The reason why writers should possess a paper shredder

Review by Paul Nelson

Glyn Williams (Ben) & Isobel Pravda (Claire)

 

A GOOD argument in favour of writers possessing a paper shredder is the script of the show at the New End in Hampstead. It is a script Casey Robinson would sue over, he assuming that someone has been through his wastebasket, and if anyone has seen the film Now Voyager, for which Robinson wrote the screenplay, they will know exactly what I mean.

The play with a female leading character, instead of a young man, would be a weepy and would have been bought up by Warner Brothers or any of the major studios in the forties if they hadn't already done it.

As it is, it deals with Obsessive Compulsive Disorder* (OCD) which is suspiciously like the condition the late Howard Hughes had, although in this case the sufferer isn't exactly walking about on Kleenex everywhere.

The plot of Commanding Voices, instead of having the repressed Charlotte Vale (Bette Davis beautifully carving little boxes) has Ben Davenport (beautifully painting pictures).

The play further imitates the 1942 movie by substituting the tyrant mother (Gladys Cooper) for the tyrant father Edward Davenport. The family doctor, down to earth George Bradley, is an amalgam of Dr Jaquith (clever Claude Rains in the movie) and Sister Kenny. However, the similarity between it and other films doesn't end there. This load of tosh really is the result of discovering the mother lode of discarded old Hollywood scripts and revamping of them.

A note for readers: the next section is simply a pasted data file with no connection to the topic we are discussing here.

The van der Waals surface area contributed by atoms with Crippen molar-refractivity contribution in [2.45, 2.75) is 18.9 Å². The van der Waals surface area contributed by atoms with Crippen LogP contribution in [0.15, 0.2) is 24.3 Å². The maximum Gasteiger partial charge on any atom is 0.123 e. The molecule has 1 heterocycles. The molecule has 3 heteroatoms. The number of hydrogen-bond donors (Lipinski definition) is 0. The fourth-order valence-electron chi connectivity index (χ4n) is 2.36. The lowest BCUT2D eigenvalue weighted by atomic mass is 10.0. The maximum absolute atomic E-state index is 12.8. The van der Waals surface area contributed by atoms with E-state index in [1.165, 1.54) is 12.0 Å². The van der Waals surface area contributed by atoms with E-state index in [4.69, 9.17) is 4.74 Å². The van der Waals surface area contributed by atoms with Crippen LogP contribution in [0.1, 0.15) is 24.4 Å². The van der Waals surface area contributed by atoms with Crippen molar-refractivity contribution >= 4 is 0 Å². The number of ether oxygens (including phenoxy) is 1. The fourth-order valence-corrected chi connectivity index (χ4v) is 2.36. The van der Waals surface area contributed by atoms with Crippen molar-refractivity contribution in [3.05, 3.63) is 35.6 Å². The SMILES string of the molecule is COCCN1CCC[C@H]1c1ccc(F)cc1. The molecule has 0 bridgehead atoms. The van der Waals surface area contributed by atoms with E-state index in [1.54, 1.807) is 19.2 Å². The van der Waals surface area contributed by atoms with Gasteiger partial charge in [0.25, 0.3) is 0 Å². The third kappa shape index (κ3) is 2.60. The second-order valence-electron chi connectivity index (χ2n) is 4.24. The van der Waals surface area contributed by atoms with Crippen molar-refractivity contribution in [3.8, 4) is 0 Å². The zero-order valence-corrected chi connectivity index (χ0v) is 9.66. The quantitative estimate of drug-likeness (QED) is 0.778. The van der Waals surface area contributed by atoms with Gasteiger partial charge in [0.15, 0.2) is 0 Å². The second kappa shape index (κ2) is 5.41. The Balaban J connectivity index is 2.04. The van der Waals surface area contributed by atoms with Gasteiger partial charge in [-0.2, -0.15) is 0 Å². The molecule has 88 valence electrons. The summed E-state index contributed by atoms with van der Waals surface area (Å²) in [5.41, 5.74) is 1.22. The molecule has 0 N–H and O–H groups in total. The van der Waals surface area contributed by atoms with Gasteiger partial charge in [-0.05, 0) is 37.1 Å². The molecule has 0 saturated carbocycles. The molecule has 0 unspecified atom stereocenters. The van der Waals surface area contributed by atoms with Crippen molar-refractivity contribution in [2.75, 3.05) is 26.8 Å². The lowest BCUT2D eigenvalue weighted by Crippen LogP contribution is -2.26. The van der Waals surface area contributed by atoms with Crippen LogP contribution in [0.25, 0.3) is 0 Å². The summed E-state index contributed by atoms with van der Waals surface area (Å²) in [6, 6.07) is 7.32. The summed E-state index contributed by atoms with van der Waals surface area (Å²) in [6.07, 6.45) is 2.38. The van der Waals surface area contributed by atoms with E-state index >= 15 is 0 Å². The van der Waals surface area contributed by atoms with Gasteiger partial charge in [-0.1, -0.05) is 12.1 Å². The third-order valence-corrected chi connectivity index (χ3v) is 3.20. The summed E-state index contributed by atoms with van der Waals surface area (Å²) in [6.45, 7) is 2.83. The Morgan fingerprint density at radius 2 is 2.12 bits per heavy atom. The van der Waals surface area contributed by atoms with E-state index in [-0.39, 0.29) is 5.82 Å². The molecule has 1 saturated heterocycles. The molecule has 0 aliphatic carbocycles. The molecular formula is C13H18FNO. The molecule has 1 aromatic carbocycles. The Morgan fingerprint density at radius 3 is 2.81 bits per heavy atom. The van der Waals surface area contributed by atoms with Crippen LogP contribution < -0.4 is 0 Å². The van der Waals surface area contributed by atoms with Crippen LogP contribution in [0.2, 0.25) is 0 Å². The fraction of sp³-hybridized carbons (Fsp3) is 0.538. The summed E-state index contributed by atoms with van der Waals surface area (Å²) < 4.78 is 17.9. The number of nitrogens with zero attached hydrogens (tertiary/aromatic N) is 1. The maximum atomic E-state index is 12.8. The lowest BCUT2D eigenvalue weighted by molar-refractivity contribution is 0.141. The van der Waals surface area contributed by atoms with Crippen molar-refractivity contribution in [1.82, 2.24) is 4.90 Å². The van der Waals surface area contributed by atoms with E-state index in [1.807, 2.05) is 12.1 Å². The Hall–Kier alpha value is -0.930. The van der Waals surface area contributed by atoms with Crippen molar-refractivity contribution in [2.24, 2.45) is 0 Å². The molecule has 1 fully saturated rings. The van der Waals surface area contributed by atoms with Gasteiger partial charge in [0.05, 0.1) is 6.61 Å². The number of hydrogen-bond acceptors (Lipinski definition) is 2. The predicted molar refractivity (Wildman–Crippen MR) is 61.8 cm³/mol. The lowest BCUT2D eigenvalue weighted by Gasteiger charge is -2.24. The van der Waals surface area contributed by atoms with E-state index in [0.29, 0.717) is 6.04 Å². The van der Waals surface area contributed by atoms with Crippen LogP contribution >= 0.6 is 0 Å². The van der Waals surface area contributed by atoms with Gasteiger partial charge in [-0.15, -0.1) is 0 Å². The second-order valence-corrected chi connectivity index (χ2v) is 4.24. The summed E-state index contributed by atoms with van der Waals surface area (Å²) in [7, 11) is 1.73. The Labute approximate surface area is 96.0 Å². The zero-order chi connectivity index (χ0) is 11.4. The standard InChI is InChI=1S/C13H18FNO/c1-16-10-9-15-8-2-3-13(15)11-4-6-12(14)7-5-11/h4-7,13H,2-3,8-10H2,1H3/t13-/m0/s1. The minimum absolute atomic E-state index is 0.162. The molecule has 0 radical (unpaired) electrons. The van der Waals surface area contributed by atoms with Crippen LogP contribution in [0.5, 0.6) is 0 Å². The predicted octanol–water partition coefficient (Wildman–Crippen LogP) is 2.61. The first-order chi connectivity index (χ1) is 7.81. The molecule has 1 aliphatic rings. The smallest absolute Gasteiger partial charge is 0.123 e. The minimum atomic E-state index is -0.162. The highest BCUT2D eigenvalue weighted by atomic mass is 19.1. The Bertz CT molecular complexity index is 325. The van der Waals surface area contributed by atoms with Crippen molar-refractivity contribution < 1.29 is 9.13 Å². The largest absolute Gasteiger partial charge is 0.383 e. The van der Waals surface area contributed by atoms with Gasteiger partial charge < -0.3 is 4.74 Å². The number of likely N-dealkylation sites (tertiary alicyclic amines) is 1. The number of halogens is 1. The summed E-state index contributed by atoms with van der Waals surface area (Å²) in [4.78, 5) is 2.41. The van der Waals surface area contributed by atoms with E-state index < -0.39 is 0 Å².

Ben Davenport is a very talented fine artist; he can handle portraiture or animal studies with equal talent and aplomb. He has an ardent desire to study art and has applied to join the Slade. His father Edward has other ideas.

He is a Member of Parliament, an academic who has forsworn Oxford in the hope that he will become an Education Minister. He wants his son to go to Oxford and study politics and economics, something the boy is loth to do. Ben's mother Helen is a talented classical pianist and she has forsworn a musical career for her marriage to Edward. Ben having been accepted by the Slade forswears his artistic career and obeys his father.

Family doctor and friend, Good Old George has forsworn his practice due to retirement, is a widower and now lives in bucolic bliss in the country. Up at Oxford Young Ben meets Claire, a French charmer who is studying for her finals. Claire's parents understand her so she hasn't forsworn anything. She is also a talented artist and the two become an item.

During a long and predictable labyrinth of play plotting, Edward doesn't get the job but is given a substitute in Health. Ben has a nervous breakdown due to OCD, Claire leaves him and returns to France and Ben is put to a particularly unsympathetic psychiatrist, Dr Henry Grubshaw, specialising in OCD, but one who, it transpires, isn't too well himself, so Ben shows no progress.
From here, the plot becomes more convoluted.

Edward has a heart attack, Helen picks up her career again and goes on a blindingly successful series of concert tours, and decides, between tours, that enough is enough. Ben should be taken away from Grubshaw and good old George should be given a chance.